Much like their for-profit counterparts, nonprofits and NGO’s also reach across international borders in order to run their programs, connect with their constituents, and raise resources. They have the same needs as solely US based nonprofits, but global nonprofits have to be agile enough to not be limited by additional challenges that may occur when broadening their reach around the globe.
Connectivity and Lack of Technical Infrastructure
Although the globe is becoming increasingly connected, internet connectivity is a challenge that many organizations face when working in rural areas or in developing countries. Additionally, a large portion of the global population does not have access to a computer, making it difficult to connect with staff on the ground, and even more difficult to connect with their constituents.
Various Languages and Currency
Additionally, a global organization will be made up of multiple languages and currencies, dependent upon which countries they operate and serve. If all of your infrastructure is in English and your revenue reporting is strictly in US dollars, it can be difficult for your staff to adopt the tools in a different language while also converting all currency for reporting purposes.
Global nonprofits don’t need to fear. Solutions to many of these challenges exist within the Salesforce ecosystem. Salesforce offers the following tools to help address the difficulties of working across cultures and international borders.
The Salesforce Platform supports global organizations by providing multi-currency capabilities. To combat the challenge of reporting on opportunities within a single organization with branches throughout the globe, multi-currency allows branches to report on their own local currency. An organization could be headquartered in the US, and need to track, forecast, and report on opportunities in US dollars, but they have revenue producing branches in Nicaragua (Cordoba), South Africa (Rand), and Nepal (Rupee). Each of these three branches are able to run entirely on their own local currency, while the US headquarters can summarize the totals from their combined networks in US dollars. If headquarters would like to drill down to an individual branches’ revenue, they can see summaries in the local currency and the total in US dollars.
Much like multi-currency, Salesforce allows users to customize language based on need. A default organization language can be set, which means any new user will automatically be assigned that language. However, new users can be assigned or select their own personal language, meaning all on-screen text, images, buttons, and online help display in the language for that user.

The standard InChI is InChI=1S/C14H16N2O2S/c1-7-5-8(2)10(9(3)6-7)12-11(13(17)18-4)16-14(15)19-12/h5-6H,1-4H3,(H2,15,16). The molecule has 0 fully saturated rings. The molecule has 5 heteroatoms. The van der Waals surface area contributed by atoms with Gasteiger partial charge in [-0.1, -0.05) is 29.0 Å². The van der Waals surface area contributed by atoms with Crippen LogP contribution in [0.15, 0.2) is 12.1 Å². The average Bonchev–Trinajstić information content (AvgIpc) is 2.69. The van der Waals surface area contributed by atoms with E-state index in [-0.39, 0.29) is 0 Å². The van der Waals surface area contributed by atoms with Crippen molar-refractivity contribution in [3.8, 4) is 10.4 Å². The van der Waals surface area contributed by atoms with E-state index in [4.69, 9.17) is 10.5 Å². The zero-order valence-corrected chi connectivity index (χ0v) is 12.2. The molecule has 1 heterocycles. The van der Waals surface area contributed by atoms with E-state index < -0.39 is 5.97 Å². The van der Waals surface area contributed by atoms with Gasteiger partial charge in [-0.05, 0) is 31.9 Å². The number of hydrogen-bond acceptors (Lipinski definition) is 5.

Salesforce provides three levels of language support: fully supported languages, end-user languages, and platform only languages. A list of these supported languages can be found here.
Additionally, many organizations make further customization to their Salesforce instance, which means if a user’s language is set as Spanish, but the default language for the organization is English, custom fields and pick list values will be displayed in English. However, the Translation Workbench lets you specify languages you want to translate, and then allows you to create translations for those languages on all of your custom development, meaning a Spanish User will even see custom pick list values to custom fields and managed packages in Spanish, as long as they have been translated.
While access to computers can be difficult or nonexistent, mobile devices are used throughout the world in different capacities. For users with solid connectivity (strong internet connection, or 3G/4G), Salesforce1 Mobile is a great option. Using multi-currency and local language options, your users’ experience in the mobile app can be localized to wherever they may be connecting to the platform. Additionally, with the mobile app, users can have a similar experience to the reporting and tasks management solutions of the traditional web-based experience, while also offering the flexibility of submitting opportunities and managing programs directly from the field.
For those with poor connectivity, SMS integrations with Salesforce allow Staff and Constituents to submit data with any phone that can send an SMS. A program manager in the US can send a text message to farmers they are working with in rural Nepal, and the farmers can respond while populating records or firing off tasks to be completed by program staff around the world. A multitude of integration options exist within the AppExchange to allow you to meet this requirement.
While a multitude of other use cases exist for global organizations, these are some examples of how native out of the box Salesforce functionality can be used to accomplish goals and create change by organizations that reach around the globe.
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